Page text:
Jordy Lawler is a silky smooth goofy footer hailing from the waters of North Narrabeen. In 2010 as a 14-year old he won a Grom Search in South Oz. It was an epic year of Grom searching which unveiled some premium Australian surfing talent. The other winners that year included Connor O’Leary, Matt Banting and Creed McTaggart.
Surfing Life first met Jordy in Fiji, where he was repping Australia in a Volcom VQS Global Series. He ended up bowing out to the eventual winner, Slade Prestwich in the semi’s, but in a week of epic Cloudbreak surfing, Jordy was front and centre as a standout.
Jordy’s first paddle out at Cloudbreak, the waves were four foot and clean and the competition for them was pretty immense. How immense, I hear you all ask? So immense your esteemed author managed one wave in two hours.
Jordy, getting his pilot's license in North Narra. Photo: Christie
Not Jordy though, he paddled straight up the point, turned around and somehow found no one on his inside. He swung into a set wave and threw spray all the way down to Shiskabobs. Doesn’t sound so hard, but out there that day was like a who’s who of surfing. The Hobgood brothers – famous for paddling each other up the reef into death set close out territory even in freesurfs, Gab Medina, Freddy P, Ace and Wilko. The goofy footers dominate small Cloudbreak, they can take off deeper, and with all the speed they generate, they don’t miss a section. Literally! So once they’re on a wave, ain’t nobody else getting any leftovers.
A few days later with the likes of Fanning, Alex Grey, Dave Wassel and Slater and again the Hobgoods – deadest, those two sleep out there – and Cloudbreak was a brooding and stormy 10-foot, and it was the same deal. Jordy delivered like he’d spent his whole life drinking the Pacific juice.
Spelunking in Sydney. Photo Dunbar.
That’s why it came as such a shock that not long after the VQS, Volcom parted ways with the talented grom. Not that Jordy has been the only surfer to lose his main sponsor in the last few years as Billabong, Quiksilver and Volcom have stripped away the fat from their chequebooks in order to survive. Volcom’s loss however, was certainly Vissla’s gain as Jordy spends his offseason focussing on his ultimate goal of WSL qualification.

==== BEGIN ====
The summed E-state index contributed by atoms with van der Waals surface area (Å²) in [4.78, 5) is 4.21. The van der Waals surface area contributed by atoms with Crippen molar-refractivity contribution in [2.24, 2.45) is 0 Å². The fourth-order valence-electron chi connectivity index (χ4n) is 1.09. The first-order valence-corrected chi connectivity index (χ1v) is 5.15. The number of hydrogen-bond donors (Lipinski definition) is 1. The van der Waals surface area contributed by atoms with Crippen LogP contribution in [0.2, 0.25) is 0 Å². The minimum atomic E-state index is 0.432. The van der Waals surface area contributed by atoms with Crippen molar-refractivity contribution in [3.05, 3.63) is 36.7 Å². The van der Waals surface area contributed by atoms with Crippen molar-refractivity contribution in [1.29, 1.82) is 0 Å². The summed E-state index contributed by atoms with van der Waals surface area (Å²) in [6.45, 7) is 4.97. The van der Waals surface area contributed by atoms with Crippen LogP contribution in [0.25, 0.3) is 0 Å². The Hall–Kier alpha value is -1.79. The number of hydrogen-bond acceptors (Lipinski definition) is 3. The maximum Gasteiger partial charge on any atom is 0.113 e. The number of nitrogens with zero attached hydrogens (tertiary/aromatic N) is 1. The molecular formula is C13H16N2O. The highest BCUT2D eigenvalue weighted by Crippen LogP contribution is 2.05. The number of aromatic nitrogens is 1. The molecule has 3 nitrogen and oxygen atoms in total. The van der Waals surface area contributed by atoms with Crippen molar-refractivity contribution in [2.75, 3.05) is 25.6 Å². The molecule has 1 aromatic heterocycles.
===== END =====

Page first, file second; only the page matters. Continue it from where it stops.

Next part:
When Surfing Life caught up with Jordy, he’d just finished a day which involved six-hours in the ocean surfing, followed by a quick lunch and then hitting the gym for a few hours of intensive training.
“It’s kinda boring (my life), but I love it.”
While everyone else is in full summer mode of chasing waves, parties and girls, Jordy is locking down.
“It’s hard knowing all my mates are having fun while I’m going through hell training. But I know one day if I train hard and work hard, it’ll all pay off”.
Talking to Jordy, I’m immediately reminded of a current crop of WSL surfers who are training the walls down with a one-minded focus and a work ethic more suited to a Japanese car manufacturing plant, than surfing.
Adriano, Aleijo, Filipe, Pupo and Medina all work and train equally as hard and every single result they’ve ever had, has been earned by gruelling it out in a gym.
It’s refreshing to see a 21-year old Aussie kid putting the temptations to the side in order to get to where he sees himself. Lord knows we here at this fine magazine were not capable of that kind of discipline when we were in our partying prime.
It’s no surprises the surfer Jordy looks up to the most is Mick Fanning. Of course he loves the way he surfs, but it’s Mick’s steel focus and the person Mick is out of the water, which really appeals to Jordy. Not a bad role model to have.
When Jordy’s hard work starts turning into QS gains, lookout! Here at Surfing Life, we predict that will be very soon.
More recently SL spent time with Jordy in Samoa, where once again he was flaring, until his trip got cut short after he was clipped on a take off and then went lobster diving in knee deep water onto live reef. Paying to Play. Photo/ Framegrab: Ward